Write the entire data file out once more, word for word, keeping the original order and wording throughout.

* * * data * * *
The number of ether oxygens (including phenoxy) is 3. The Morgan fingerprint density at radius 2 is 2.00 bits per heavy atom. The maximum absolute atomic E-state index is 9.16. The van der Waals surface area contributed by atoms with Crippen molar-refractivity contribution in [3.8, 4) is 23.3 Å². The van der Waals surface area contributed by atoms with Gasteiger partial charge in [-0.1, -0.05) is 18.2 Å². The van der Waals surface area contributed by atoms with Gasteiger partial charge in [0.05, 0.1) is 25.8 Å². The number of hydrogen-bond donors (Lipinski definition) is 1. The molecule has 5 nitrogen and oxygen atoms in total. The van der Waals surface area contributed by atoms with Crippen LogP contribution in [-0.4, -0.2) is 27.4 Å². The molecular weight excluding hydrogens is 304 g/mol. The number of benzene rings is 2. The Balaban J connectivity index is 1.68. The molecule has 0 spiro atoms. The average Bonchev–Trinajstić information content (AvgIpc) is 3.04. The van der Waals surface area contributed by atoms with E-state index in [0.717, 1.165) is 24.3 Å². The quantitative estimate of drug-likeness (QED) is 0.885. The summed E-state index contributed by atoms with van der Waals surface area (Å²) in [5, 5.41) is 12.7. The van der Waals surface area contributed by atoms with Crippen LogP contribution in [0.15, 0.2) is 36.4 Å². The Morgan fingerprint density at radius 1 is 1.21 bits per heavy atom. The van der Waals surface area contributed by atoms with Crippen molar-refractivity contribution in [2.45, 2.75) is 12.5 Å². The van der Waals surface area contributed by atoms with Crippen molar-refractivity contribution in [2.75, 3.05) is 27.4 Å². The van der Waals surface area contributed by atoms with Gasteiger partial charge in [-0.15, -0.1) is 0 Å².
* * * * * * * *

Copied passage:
The number of ether oxygens (including phenoxy) is 3. The Morgan fingerprint density at radius 2 is 2.00 bits per heavy atom. The maximum absolute atomic E-state index is 9.16. The van der Waals surface area contributed by atoms with Crippen molar-refractivity contribution in [3.8, 4) is 23.3 Å². The van der Waals surface area contributed by atoms with Gasteiger partial charge in [-0.1, -0.05) is 18.2 Å². The van der Waals surface area contributed by atoms with Gasteiger partial charge in [0.05, 0.1) is 25.8 Å². The number of hydrogen-bond donors (Lipinski definition) is 1. The molecule has 5 nitrogen and oxygen atoms in total. The van der Waals surface area contributed by atoms with Crippen LogP contribution in [-0.4, -0.2) is 27.4 Å². The molecular weight excluding hydrogens is 304 g/mol. The number of benzene rings is 2. The Balaban J connectivity index is 1.68. The molecule has 0 spiro atoms. The average Bonchev–Trinajstić information content (AvgIpc) is 3.04. The van der Waals surface area contributed by atoms with E-state index in [0.717, 1.165) is 24.3 Å². The quantitative estimate of drug-likeness (QED) is 0.885. The summed E-state index contributed by atoms with van der Waals surface area (Å²) in [5, 5.41) is 12.7. The van der Waals surface area contributed by atoms with Crippen LogP contribution in [0.15, 0.2) is 36.4 Å². The Morgan fingerprint density at radius 1 is 1.21 bits per heavy atom. The van der Waals surface area contributed by atoms with Crippen molar-refractivity contribution in [2.45, 2.75) is 12.5 Å². The van der Waals surface area contributed by atoms with Crippen molar-refractivity contribution in [2.75, 3.05) is 27.4 Å². The van der Waals surface area contributed by atoms with Gasteiger partial charge in [-0.15, -0.1) is 0 Å².